PULLMAN, Wash.—Six Walla Walla High School students have been busily traversing the state this spring, carrying their message to local communities to set the seeds for growth—much like the alkali bees that are the subject of their presentation and a Washington State University study.
The students are part of a team participating in the national FFA (Future Farmers of America) organization’s Agricultural Issues Forum, with the state contest taking place at WSU on May 10. They will preview their presentation, “To Bee or not to Bee: The Pros and Cons of Relocating U.S. Highway 12 through the Alkali Bee Beds in Walla Walla County,” at 11:30 a.m. Wednesday, April 24, in the WSU Food Science and Human Nutrition Building, Room 354.
The students’ presentation is also tied to research being conducted by WSU entomologist Douglas Walsh and WSU graduate student Amber Vinchesi. The researchers are in year three of a four-year, $232,000 study to survey alkali bee flight paths and population density in nesting beds located in the Touchet-Lowden agricultural district in Walla Walla County. The paths and population would potentially be affected by the upcoming Highway 12 construction project.
Read more about the study online at http://bit.ly/14JAILG.
“I think it is great that the students chose a topic so near and dear to their community,” Vinchesi said. “This topic and these bees are crucial for alfalfa seed production in the area. Through the students’ presentations, I am hoping audience members gain an understanding of the significance of the alkali bee and its beauty as a native pollinator.”
Clash between safety, growers and bees
The Washington State Department of Transportation proposes rebuilding Highway 12 near Touchet, Wash., as part of a plan to widen the highway from the junction of the Snake River and SR 124 to Walla Walla. According to the department website, more than 10 million tons of cargo are transported over this section each year, and slow-moving trucks and recreational vehicles congest the two-lane highway.
The bottleneck is also dangerous. Since 1991, the corridor has seen roughly 1,080 collisions, causing 414 injuries and 30 deaths.
But the proposed new highway would cut through the second largest alfalfa seed-producing area in the United States. The 84-square-mile area supports 16 growers producing 12,000 acres of proprietary alfalfa seed varieties for six different seed companies, according to one of those growers, Mike Buckley.
The same area also has nearly 17 million alkali bees, the largest community of non-honeybee pollinators in the world, as one study indicated. Slightly smaller than the honeybee, with black and green-yellow bands on its thorax, the alkali bee is considered the most effective alfalfa pollinator. Some local alfalfa growers have relied on the bees for more than 50 years to pollinate their crops.
WSDOT sponsored the study with Walsh and Vinchesi to look for ways to minimize the project’s impact on the native bees, after a finding in a 2009 environmental assessment determined that alkali bee populations within one mile of the new roadway might be adversely affected.
“Typically environmental remediation efforts by transportation departments are designed to preserve and protect furry, feathered or scaly vertebrates,” Walsh said. “The fact that WSDOT has been willing to support Amber Vinchesi’s doctoral project to preserve an insect population is admirable.”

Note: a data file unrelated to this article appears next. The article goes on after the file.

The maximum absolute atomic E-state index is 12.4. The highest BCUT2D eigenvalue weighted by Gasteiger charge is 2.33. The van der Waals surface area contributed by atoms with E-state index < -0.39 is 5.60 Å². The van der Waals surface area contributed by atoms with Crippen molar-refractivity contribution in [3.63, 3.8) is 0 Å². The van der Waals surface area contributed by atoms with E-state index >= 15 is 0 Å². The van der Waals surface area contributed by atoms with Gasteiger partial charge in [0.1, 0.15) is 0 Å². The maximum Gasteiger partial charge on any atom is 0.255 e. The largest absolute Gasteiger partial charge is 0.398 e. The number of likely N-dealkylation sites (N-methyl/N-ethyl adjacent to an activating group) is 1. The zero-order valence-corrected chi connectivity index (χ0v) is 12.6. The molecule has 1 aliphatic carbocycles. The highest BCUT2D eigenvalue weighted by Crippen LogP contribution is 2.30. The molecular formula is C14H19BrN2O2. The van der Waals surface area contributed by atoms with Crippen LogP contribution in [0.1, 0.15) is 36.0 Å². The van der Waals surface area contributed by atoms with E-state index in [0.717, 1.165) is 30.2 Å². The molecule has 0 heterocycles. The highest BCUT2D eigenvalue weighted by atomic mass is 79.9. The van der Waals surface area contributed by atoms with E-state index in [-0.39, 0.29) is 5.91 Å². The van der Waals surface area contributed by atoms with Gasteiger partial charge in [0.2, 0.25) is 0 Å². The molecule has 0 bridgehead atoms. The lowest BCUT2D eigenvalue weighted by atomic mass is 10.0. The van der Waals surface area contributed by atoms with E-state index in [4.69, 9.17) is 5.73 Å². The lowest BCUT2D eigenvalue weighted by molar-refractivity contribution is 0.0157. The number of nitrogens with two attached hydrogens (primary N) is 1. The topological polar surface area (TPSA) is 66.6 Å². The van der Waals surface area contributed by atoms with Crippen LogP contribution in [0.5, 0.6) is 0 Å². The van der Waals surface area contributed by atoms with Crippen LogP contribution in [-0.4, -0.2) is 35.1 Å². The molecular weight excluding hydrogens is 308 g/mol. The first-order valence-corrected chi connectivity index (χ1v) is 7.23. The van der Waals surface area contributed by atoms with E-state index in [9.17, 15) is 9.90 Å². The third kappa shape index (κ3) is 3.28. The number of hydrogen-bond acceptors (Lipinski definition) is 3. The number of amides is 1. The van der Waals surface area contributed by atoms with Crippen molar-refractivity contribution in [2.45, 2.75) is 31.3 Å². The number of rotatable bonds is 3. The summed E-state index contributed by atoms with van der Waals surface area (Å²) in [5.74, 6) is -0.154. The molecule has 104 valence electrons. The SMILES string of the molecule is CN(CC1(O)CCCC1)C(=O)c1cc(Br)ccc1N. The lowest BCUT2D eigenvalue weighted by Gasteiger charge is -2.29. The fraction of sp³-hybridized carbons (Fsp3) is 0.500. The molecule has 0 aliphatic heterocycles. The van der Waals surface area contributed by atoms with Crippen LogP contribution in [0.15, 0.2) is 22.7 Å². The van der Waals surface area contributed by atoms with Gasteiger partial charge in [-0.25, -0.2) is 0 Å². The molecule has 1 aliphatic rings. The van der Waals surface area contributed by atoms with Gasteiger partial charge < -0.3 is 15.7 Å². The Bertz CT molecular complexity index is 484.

High school students as ambassadors in the dialogue
Enter Arch McHie and six Walla Walla High School students. McHie, an agricultural education teacher and FFA adviser, invited Buckley’s son, Bryce, to speak to one of his classes about the topic a year ago. The former FFA member and chapter officer asked McHie’s class to consider creating an Agricultural Issues Forum team and presenting on the alkali bees and highway relocation.
McHie assembled the team last fall: seniors Anna Pettyjohn and Melissa Magnaghi; juniors Tyler Morgan and Summer Carlton-Gantz; sophomore Lexi Swenson; and freshman Natalie Hartford.
The students interviewed local alfalfa seed producers and county government officials and researched other sources. Not all students were in McHie’s class, so the group spent much of its time meeting before school, after school and several weekend evenings to accommodate school, sports and work schedules.
The hard work and extra hours paid off last January, when the Walla Walla FFA team placed first in the regional forum competition. Since the win, the students have taken their information to community Lions and Rotary clubs and other public forums to prepare for the state competition, in which they will face 25 teams.
“The purpose of the forum is for a group of students to research a local issue facing agriculture, put together a creative presentation and then get out into the community and create discussion,” McHie said. “We have been all over town giving presentations.
“In late March, we were in Spokane to present to the State Farm Service Agency,” he said. “In April, we presented to the WSDOT and the Walla Walla County Commissioners. All of the major players in our issue have seen the presentation.
“Can what we do ultimately make a difference?” he asked. “I’m not sure, but the insight these students are receiving into the politics and emotion of the issue has been worth every minute.”
For one student, participation in the FFA competition will bring her back to Pullman when she graduates.
“Joining the ag issues team has helped me realize that I want to pursue a career in agriculture next year at WSU,” said Pettyjohn. “I love how involved our community presentations are and how strongly people feel about our issue. It’s a local issue with state and national implications.”
How many varieties of wheat has WSU developed?
Sentence or two with more info about the subject.